Brazilian meat processing company JBS faces accusations of issuing $3.2 billion worth of “misleading and fraudulent” sustainability bonds in a whistleblower complaint filed with the Securities and Exchange Commission (SEC).

Mighty Earth, an environmental advocacy group, said in a Jan. 17 press release it filed the complaint alleging JBS engaged in greenwashing with the bonds, which were issued in 2021. Mighty Earth said its SEC whistleblower complaint is the first issued against a sustainability-linked bond.

The complaint, which Compliance Week viewed, said the value of JBS’s sustainability-linked bonds, also known as “green bonds,” are tied to the company’s promise to reduce its overall greenhouse gas (GHG) emissions and its goal to become “net zero” by 2040.

Mighty Earth said the company’s GHG emissions have increased by an estimated 17 to 56 percent from 2016-21 and that JBS is not reporting Scope 3 GHG emissions as part of its carbon footprint.

Scope 3 emissions are indirect emissions generated by “upstream and downstream activities” in a firm’s supply chain, as defined by the SEC. By excluding its Scope 3 emissions, which Mighty Earth claimed represents 97 percent of JBS’s carbon footprint, the company is “denying U.S. investors vital information to make fully informed decisions about JBS’s net zero and climate-related claims” regarding the bonds, the press release said.

“JBS seduced investors with sustainability pledges, but those pledges had practically zilch to do with the actual source of JBS’s supersized climate impact,” said Mighty Earth Chief Executive Glenn Hurowitz in the release. “Companies simply shouldn’t be able to ignore the environmental impact of 97 percent of their operations and then market themselves as green.”

“This is greenwashing so severe that we hope the SEC investigates it as securities fraud,” added Alex Wijeratna, senior director at Mighty Earth. “We’re urging the SEC to conduct a full investigation into these $3.2 billion of JBS green bonds, in order to protect investors from wrongdoers who mislead, conceal, and massively underreport their climate emissions.”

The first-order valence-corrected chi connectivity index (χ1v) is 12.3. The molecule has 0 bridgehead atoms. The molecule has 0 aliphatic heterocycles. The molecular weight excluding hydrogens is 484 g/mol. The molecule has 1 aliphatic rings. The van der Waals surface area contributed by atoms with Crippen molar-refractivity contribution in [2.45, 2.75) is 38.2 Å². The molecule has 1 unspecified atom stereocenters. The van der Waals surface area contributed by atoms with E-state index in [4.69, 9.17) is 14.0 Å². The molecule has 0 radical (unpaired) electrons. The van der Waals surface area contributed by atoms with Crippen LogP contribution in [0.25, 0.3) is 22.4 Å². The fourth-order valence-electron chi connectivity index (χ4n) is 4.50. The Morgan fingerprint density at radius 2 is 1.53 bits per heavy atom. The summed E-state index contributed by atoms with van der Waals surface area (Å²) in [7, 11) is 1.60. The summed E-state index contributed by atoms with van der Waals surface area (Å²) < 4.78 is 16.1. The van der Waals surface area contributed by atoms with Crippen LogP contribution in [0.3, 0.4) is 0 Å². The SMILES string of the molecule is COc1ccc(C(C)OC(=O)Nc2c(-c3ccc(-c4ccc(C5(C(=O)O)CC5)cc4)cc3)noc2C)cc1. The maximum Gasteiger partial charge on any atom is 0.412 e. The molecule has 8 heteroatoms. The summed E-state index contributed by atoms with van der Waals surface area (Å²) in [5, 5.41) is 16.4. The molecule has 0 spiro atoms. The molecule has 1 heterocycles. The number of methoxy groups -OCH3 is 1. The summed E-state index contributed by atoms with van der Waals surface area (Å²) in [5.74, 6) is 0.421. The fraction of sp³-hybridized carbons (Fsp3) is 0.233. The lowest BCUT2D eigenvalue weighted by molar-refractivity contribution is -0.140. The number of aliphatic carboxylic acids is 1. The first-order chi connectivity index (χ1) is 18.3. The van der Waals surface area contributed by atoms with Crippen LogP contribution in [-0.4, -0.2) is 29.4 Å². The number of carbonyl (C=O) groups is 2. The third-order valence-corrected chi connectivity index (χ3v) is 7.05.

As part of its complaint, Mighty Earth cited a report on the bonds and JBS’s GHG emissions by ISS ESG, a ratings agency in the field of sustainable investment.

The report, dated June 2021, was commissioned by JBS. It said the company has “taken steps toward understanding its own Scope 3 footprint in some of its geographies and expects to introduce measurement and reduction strategies” as part of its GHG reduction strategies.

The complaint also highlighted JBS has not disclosed its animal slaughter numbers to investors and the public since 2016. Failing to produce animal slaughter numbers “omits material information that investors need in order to evaluate the truth of its emissions-related claims,” the complaint said.

“In summary, while JBS consistently claims in its public and investor materials that it is on a path to ‘Net Zero by 2040,’ there is no evidence of any credible plan to achieve that stated goal,” the complaint said. “The company has made no commitment to fully measure, disclose or, most importantly, aggressively cut Scope 3 emissions.”

Public companies are not currently required by any U.S. regulator to disclose the climate-related risks posed to their organizations. Many, but not all, large public companies disclose their GHG emissions in public statements and/or in annual reports that focus on environmental, social, and governance (ESG) issues; sustainability; or corporate social responsibility.

JBS’s most recent sustainability report covered 2021. The company appointed its first global chief sustainability officer in September.

The SEC released its proposed climate-related disclosure rule in March that would order public companies to include disclosures about how climate-related risks affect their strategy, business model, and outlook; how the company’s board and management oversee climate-related issues; and any plans for transition to a lower carbon footprint.

Under the rule, companies would be required to assess, track, and measure Scope 1 (direct) and 2 (indirect from purchased electricity) GHG emissions. Large companies would also have to disclose Scope 3 emissions if the company either deemed those emissions material to their business or included them in an emissions reduction target or goal.

The SEC has yet to approve the proposed rule but fined multiple financial firms last year for not backing up ESG-related claims.

JBS did not respond to a request for comment.

Editor’s note: This story was updated Jan. 25 upon Compliance Week’s receipt of the complaint.